Find out why the house has been on the market so long. Other questions that help you gain leverage include:
· Why is the seller moving?
· What is the sellers desired timeline in moving?
· Are there any neighborhood nuisances
Try not to get too emotionally attached to a property prior to your offer being accepted. Even if you are anxious to buy a house or to get out of your current one, never let on that you are desperate to buy.
Surviving Escrow and Closing
After you have found the home that you want, made the offer, and gotten the seller to accept it, you have a few more hurdles left to clear before the home is yours. It can be a very tense period for both buyers and sellers – but it doesn’t have to be!
One way to survive escrow and closing is to understand the process. If you are using an agent for the transaction, they will help guide you through the process. If you are doing it on your own, you have to have a clear understanding of all of your and the seller’s obligations.
Either way, it doesn’t hurt to know what to expect. Here is what you need to know in order to not only survive escrow and closing, but to close the deal smoothly.
By the time you are ready to put your earnest money deposit into escrow, you and the seller already have an agreement in place for the purchase of the house. That agreement includes contractual obligations that must be satisfied before the deal is finalized. While those things are being done, a neutral third party will hold your down payment in escrow until all terms are satisfied.
This is the step where money starts to change hands, specifically your money. Whatever earnest money deposit you settled on will go into escrow, and the process typically takes 30 days (sometimes more, sometimes less). An escrow company is used as the intermediary and holds the money in an escrow account.
Initial funds get deposited within 3 days of acceptance of the agreement. The remaining funds to close escrow usually get wired within 48-72 hours prior to closing, well after all contingencies are removed.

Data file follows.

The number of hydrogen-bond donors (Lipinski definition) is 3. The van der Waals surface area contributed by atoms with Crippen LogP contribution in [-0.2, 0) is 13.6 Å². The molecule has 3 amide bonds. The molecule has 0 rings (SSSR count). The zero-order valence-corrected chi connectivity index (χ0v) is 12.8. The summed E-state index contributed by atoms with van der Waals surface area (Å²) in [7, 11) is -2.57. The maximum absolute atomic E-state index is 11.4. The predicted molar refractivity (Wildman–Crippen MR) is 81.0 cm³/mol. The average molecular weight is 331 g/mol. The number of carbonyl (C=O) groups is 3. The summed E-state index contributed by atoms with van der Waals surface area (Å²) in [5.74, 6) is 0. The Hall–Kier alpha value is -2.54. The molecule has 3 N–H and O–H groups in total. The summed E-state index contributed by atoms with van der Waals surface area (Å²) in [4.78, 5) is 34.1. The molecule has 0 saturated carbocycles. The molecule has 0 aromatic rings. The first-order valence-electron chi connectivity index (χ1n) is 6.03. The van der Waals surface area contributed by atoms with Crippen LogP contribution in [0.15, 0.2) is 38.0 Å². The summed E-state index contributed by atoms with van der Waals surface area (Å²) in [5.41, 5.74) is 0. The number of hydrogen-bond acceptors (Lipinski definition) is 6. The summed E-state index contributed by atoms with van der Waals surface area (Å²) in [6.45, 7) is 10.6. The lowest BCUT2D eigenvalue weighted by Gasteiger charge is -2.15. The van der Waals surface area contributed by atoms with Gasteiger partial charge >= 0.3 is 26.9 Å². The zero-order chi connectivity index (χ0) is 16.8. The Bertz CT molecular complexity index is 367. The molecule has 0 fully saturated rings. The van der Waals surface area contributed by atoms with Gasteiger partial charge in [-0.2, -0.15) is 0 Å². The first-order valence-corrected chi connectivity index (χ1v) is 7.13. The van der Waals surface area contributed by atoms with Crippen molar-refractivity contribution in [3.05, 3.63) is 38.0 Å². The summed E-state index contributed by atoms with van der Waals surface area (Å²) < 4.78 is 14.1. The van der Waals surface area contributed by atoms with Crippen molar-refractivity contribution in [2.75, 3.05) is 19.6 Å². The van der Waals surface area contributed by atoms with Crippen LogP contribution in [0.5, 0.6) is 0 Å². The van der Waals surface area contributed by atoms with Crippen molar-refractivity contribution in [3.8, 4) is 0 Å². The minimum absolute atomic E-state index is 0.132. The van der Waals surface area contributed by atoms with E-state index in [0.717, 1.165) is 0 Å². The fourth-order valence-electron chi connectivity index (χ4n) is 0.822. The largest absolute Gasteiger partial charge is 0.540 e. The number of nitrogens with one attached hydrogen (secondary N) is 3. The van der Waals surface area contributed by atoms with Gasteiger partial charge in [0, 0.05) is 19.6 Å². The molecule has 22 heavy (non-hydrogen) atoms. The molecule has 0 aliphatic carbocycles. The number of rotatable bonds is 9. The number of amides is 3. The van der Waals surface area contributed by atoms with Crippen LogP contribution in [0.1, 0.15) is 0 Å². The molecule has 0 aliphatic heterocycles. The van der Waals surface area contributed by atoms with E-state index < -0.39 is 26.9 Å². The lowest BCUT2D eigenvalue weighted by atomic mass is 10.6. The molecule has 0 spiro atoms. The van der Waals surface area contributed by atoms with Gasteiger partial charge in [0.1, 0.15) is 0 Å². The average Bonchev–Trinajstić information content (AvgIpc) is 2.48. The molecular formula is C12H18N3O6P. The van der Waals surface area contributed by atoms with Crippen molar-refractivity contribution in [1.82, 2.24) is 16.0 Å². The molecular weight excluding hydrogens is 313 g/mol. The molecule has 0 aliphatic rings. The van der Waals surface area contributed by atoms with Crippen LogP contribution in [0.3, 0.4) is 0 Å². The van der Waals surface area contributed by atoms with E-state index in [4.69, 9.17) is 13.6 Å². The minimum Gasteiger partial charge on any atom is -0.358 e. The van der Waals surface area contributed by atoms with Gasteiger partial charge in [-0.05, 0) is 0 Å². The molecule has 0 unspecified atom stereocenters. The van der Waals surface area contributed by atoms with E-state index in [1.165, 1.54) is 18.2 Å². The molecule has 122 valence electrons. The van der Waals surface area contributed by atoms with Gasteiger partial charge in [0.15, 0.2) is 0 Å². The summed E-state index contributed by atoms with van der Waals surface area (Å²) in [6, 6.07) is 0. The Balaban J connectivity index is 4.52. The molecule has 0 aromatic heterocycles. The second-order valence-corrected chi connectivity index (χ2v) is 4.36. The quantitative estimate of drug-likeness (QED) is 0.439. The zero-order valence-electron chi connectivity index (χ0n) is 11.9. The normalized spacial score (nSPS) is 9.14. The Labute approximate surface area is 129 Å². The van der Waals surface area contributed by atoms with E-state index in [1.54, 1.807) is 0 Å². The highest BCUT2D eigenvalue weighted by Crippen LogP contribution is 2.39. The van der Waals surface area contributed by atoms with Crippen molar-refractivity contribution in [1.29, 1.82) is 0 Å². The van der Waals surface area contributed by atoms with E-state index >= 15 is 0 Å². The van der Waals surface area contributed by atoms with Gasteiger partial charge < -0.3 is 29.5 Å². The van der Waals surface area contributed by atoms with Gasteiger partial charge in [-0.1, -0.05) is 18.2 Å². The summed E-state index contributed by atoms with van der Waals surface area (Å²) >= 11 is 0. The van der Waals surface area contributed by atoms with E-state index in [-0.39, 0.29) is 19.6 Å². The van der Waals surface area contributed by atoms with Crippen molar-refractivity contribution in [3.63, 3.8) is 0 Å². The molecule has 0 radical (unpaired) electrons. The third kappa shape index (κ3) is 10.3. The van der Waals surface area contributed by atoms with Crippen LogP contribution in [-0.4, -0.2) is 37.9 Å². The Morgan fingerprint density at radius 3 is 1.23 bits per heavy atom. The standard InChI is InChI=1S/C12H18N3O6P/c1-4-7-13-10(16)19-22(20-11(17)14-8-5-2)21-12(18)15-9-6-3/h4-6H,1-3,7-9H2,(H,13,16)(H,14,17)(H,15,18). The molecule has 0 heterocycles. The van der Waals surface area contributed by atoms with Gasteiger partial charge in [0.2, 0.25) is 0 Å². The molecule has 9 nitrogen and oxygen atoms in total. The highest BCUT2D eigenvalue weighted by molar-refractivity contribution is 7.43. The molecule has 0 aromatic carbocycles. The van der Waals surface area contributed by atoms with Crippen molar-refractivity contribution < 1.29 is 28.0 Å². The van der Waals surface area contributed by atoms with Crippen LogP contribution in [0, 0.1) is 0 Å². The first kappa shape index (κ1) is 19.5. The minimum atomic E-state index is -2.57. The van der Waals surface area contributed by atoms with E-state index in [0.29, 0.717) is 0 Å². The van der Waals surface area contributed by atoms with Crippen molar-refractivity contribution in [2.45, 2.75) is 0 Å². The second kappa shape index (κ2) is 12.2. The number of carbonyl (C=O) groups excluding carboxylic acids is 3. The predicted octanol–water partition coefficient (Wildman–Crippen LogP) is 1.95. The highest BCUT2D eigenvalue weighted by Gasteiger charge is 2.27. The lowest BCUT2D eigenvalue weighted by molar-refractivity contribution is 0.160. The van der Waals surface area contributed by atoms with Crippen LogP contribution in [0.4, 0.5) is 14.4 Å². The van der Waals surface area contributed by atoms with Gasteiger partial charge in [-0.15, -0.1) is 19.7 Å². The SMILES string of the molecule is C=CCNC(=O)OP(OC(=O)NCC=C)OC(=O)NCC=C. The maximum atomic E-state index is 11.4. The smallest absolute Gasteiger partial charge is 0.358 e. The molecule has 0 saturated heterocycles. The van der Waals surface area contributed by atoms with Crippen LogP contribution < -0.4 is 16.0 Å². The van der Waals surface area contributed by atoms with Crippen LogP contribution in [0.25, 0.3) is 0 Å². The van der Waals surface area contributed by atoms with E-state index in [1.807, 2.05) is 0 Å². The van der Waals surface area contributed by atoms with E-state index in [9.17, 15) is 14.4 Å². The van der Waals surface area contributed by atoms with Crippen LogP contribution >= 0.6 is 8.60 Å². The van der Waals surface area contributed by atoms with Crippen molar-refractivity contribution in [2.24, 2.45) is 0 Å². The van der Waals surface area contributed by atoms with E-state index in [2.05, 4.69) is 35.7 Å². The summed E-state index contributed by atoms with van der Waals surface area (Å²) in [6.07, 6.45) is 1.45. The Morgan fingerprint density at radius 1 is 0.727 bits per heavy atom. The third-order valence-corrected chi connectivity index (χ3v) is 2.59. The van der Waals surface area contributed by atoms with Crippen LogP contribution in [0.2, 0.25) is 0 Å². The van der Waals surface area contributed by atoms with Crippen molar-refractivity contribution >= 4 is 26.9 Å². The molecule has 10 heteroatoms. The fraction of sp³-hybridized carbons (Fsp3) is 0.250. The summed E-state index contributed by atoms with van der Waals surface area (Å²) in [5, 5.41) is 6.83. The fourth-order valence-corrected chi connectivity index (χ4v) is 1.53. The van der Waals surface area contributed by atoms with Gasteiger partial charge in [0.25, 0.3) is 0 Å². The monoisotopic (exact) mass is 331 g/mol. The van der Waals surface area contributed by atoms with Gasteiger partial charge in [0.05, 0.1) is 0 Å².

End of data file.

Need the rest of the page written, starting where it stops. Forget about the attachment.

Two of the main contingencies written into almost all home purchase agreements are financial contingencies and inspection contingencies. There may be many other requirements listed in your contract. These are the hurdles that must be cleared before your escrow check gets cashed, the deal is closed, and the home is yours.
• Inspection Contingency: (17 days) The inspection contingency basically allows you to back out of the deal if after the home is inspected some major issues that were not disclosed are discovered. This clause protects the buyer.
• Financing Contingency: (21 days) The financing contingency is designed to guarantee that you have the funds to purchase the home. If you are waiting on a loan approval and your loan is not approved, the deal is off. That is why it is best to get pre- approved long before you get to this step. This clause protects the seller.
Loan documents are normally signed the final week of escrow with your escrow officer. It is during this appointment, that you will learn the remaining balance needed to close escrow. You will arrange to have your final funds wired. Your lender will fund the transaction, and notify all parties. Escrow and Title will then notify everyone that you have officially recorded with the county (normally within 24 hours of funding) Congratulations, you are a new home owner!